Here is one example for comparison. If you took out a $10,000 loan at an APR of 25% and repaid it over three years, you would pay about $398 monthly and about $4,300 in total interest. With better credit, you could qualify for a lower APR – say 11% on the same three-year $10,000 personal loan. You would pay about $327 monthly and less than $1,800 in total interest. Having a higher credit score would save you more than $2,500 in this instance, making it less expensive to take out a loan for debt consolidation, home improvements, car repairs, unexpected expenses or something else.

What Types of Loans Can You Get With Bad Credit?

Even with bad credit, you can choose from many types of loans. Some present more risk to borrowers than others. Here are some of your options:

Personal loans for bad credit

Personal loans have fixed rates as high as about 36%, and they are generally safer than options such as payday loans, auto title loans or alternative installment loans. You can typically repay loans in set amounts over a few years. Lenders may offer small and large personal loans, so check the lender’s minimum loan amount to make sure it meets your needs.

Generally, this type of loan is unsecured, which means you don’t have to put down collateral. Collateral is a valuable asset, such as your car or savings account, that the lender can claim if you default on a loan.

With a poor or fair FICO credit score, it can be difficult to qualify for a standard personal loan. If you have bad credit, you may want to consider taking out a secured personal loan that uses a valuable asset as collateral. Although secured loans put your assets on the line, you are more likely to get approved and could receive a better APR. Some lenders also allow co-signers on personal loans, which can help riskier borrowers get approved.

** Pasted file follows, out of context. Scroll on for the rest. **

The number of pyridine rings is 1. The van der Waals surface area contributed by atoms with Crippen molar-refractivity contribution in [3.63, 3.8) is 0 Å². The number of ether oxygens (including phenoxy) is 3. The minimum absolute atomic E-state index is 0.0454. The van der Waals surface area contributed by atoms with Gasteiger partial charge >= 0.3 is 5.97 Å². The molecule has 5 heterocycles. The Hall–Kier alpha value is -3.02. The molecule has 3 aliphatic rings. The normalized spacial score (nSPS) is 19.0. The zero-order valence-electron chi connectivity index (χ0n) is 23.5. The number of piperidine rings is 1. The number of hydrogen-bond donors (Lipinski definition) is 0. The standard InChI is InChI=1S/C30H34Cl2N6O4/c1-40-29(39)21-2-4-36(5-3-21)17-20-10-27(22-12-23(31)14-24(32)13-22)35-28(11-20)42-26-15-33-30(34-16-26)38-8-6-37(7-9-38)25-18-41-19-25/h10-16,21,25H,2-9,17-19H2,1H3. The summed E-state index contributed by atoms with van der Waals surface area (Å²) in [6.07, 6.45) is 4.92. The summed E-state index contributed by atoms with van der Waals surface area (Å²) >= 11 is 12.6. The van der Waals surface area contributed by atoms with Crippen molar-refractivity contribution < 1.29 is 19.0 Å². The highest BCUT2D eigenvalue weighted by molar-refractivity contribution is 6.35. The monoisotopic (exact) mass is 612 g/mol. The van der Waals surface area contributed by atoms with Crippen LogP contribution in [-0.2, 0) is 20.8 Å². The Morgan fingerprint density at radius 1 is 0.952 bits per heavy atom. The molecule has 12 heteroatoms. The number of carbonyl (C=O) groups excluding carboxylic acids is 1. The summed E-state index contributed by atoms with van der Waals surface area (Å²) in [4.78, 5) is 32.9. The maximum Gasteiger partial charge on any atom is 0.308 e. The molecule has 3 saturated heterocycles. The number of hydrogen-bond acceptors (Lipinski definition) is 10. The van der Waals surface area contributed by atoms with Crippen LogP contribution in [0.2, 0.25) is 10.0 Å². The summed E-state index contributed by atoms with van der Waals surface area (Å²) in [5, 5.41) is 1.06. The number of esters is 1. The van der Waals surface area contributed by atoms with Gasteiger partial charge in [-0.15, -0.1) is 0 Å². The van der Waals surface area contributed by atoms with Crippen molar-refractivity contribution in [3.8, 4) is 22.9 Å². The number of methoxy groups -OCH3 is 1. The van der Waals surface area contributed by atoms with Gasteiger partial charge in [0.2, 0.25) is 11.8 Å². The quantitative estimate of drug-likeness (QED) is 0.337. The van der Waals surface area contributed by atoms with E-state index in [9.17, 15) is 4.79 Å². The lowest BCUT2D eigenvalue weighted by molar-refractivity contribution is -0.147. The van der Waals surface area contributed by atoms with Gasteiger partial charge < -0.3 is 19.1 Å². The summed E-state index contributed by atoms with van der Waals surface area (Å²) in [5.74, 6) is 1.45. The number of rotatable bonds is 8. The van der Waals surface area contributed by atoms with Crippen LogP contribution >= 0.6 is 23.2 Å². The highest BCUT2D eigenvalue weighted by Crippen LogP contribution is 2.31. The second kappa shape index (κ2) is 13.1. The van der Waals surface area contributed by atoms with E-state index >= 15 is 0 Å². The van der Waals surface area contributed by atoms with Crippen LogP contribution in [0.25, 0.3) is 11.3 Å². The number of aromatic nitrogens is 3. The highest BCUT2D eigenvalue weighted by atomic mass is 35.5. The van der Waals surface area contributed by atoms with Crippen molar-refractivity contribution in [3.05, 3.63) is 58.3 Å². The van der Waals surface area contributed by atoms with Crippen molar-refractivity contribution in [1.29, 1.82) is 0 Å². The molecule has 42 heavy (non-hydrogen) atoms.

A payday loan is a small, short-term loan intended to cover expenses until your next payday, when you can pay it back. Payday loans have a reputation as predatory, with lenders targeting consumers with poor credit scores and few options who need quick access to cash.

Loan limits, often $500, are typically much lower than personal loan limits, and payday loans usually have to be paid back in weeks, not years. Fees can be very high, often equivalent to triple-digit APRs.

If you can’t repay the loan in full by the end of the term, you may be able to extend your loan by paying more fees. Some payday loans ultimately cost more in interest and fees than the original loan amount.

Alternative installment loans

Alternative installment loans may look a lot like standard personal loans: The lender sends you funds and you follow a repayment schedule to pay the loan back. But they can also resemble payday loans because they are easier to obtain for consumers with bad credit and tend to charge high interest rates, often well above 100%.

Generally, alternative installment loans have fixed monthly payments and can have repayment terms as short as several months or as long as a few years. But you should expect steep interest rates when you turn to alternative installment loans.

If you’re considering a loan because you can’t afford your educational expenses, you should make sure to consider student loans. You’ll generally get the most value out of federal student loans, but even private loans can provide better terms for students than other loan options for consumers with below-average credit.

Student loans tend to offer a wider range of repayment terms, ranging from five to 20 years for private loans. You can qualify for a federal student loan for yourself without a credit check, and you may be able to add a co-signer to help you qualify for a private student loan.

Credit card cash advances